Designing a space for Creativity – natural light, plants, warm colours, background noise, diverse stimulus.
Creativity is becoming more and more important in the workplace. With competition between companies always increasing, and technology replacing many traditional work tasks, creativity has become a highly valued employee skill. Mistakingly, people often think that creativity is something that you’re either born with or not. However, research shows that genetics is only responsible for approximately 30% of creativity, meaning that creativity is a mouldable still that you can learn and increase with the right tools and resources.
One easy way of boosting your creativity is to design your office space using research-based, creativity boosting techniques. We’ve done this at our coworking space because many of our freelancers, consultants, startups and students need to think creatively on a daily basis. Here’s our top 3 tips on how to design your office space for creativity.
Natural light and greenery
Research shows that being exposed to natural light and greenery, such as indoor plants, can improve your wellbeing and creativity by 15%. When we were first designing the office space at Herd, this was one of our biggest challenges. We didn’t have many windows and we had lots of corners and corridors that got zero natural light. In order to lighten our space, we lightened the paint on both our walls and floor which meant that the sunlight we did have better reflected into the dark corners. We also removed the tinting from our windows, as well as added hanging, wall-mounted and pot plants everywhere we could.
Warm colours, such as red, orange and yellow, have been shown to increase workers’ sense of energy and happiness. Yellow in particular, has been shown to improve workers’ creativity however it’s advised to be used sparingly, otherwise it can evoke agitation. At Herd, our brand colours are navy and yellow and we chose these strategically so that we could use yellow to accent our office space. Not only do the yellow chairs and cushions brighten the space, but they also subtly boost coworkers’ creative juices.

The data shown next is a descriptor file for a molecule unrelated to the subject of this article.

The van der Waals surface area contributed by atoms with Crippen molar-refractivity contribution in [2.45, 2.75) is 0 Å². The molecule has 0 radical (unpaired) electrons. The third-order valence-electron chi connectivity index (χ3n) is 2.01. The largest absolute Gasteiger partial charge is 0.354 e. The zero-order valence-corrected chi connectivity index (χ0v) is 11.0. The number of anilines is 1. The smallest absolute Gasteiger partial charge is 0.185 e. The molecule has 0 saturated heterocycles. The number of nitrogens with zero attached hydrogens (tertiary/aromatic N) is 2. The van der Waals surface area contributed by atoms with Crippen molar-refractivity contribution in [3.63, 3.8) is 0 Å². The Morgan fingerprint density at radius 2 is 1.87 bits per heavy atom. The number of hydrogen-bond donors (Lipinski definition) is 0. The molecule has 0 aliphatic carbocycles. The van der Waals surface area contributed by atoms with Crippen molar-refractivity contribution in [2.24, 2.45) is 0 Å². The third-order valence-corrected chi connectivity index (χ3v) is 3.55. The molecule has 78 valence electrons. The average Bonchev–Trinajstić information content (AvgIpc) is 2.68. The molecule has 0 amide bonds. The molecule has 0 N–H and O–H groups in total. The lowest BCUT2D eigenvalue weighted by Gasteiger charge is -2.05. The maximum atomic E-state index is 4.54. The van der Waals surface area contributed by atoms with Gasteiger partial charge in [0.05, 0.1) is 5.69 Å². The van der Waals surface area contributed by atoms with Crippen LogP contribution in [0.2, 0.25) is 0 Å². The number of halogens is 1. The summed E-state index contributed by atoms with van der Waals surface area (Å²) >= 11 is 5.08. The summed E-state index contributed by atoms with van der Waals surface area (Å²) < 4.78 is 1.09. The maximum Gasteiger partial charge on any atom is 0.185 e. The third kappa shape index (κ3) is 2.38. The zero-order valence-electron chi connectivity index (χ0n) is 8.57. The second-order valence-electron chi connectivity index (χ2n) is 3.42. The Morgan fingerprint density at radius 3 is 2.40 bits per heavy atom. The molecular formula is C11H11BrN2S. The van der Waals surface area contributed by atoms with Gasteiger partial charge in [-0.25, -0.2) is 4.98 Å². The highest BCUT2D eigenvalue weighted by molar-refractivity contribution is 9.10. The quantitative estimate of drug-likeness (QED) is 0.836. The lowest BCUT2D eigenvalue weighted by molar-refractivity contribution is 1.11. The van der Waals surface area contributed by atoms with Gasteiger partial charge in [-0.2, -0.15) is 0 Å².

It may seem counterintuitive, but research shows that the right amount of ambient background noise actually increases your creativity. Equating to the noise of a busy cafe, 70 decibels of background noise is “just enough of a distraction to force people to think more imaginatively, without breaking their focus so completely that they can’t think at all.” For us at Herd, having a silent workspace is eerie and we try to balance this by playing music softly in the background. It’s not as noisy as a cafe, but it’s just enough for the awkward silence to be gone and for people to still be able to concentrate and get their work done.
Finally, diverse stimuli has been shown to boost creativity. Diverse stimuli is a fancy way of saying changing the visuals around you – for example the things you keep on your desk or in your bookshelf. Changing the stimuli around you increases your creativity as these new and different objects evoke new and different thoughts in your brain. We do this ar Herd with our community gallery. Every 6 to 8 weeks we showcase a different artist’s work meaning that our members are subjected to different visual stimuli every time we switch artwork. This rotating gallery not only boosts creativity, but it also gives our local artists a platform to showcase their amazing work.
Designing your office space for creativity can be as simple yet have incredible effects. If you’d like to see how we’ve designed our space, or if you’d like some help to design yours, hit us up at firstname.lastname@example.org